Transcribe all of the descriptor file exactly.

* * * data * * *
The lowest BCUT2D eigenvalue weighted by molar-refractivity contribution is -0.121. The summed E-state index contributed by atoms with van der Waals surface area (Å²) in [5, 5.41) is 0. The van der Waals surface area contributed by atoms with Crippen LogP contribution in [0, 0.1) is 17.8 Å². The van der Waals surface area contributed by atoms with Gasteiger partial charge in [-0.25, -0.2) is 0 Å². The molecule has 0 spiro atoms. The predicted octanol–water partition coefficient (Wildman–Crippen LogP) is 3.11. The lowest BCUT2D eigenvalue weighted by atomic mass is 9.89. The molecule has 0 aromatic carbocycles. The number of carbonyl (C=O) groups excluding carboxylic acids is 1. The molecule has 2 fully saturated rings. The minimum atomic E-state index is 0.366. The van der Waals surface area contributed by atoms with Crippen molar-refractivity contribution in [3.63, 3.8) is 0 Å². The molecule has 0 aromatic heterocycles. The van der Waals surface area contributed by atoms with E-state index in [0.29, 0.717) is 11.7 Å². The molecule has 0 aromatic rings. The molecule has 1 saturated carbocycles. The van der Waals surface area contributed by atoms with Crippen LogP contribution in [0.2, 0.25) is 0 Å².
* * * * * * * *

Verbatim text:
The lowest BCUT2D eigenvalue weighted by molar-refractivity contribution is -0.121. The summed E-state index contributed by atoms with van der Waals surface area (Å²) in [5, 5.41) is 0. The van der Waals surface area contributed by atoms with Crippen LogP contribution in [0, 0.1) is 17.8 Å². The van der Waals surface area contributed by atoms with Gasteiger partial charge in [-0.25, -0.2) is 0 Å². The molecule has 0 spiro atoms. The predicted octanol–water partition coefficient (Wildman–Crippen LogP) is 3.11. The lowest BCUT2D eigenvalue weighted by atomic mass is 9.89. The molecule has 0 aromatic carbocycles. The number of carbonyl (C=O) groups excluding carboxylic acids is 1. The molecule has 2 fully saturated rings. The minimum atomic E-state index is 0.366. The van der Waals surface area contributed by atoms with Crippen molar-refractivity contribution in [3.63, 3.8) is 0 Å². The molecule has 0 aromatic heterocycles. The van der Waals surface area contributed by atoms with E-state index in [0.29, 0.717) is 11.7 Å². The molecule has 0 aromatic rings. The molecule has 1 saturated carbocycles. The van der Waals surface area contributed by atoms with Crippen LogP contribution in [0.2, 0.25) is 0 Å².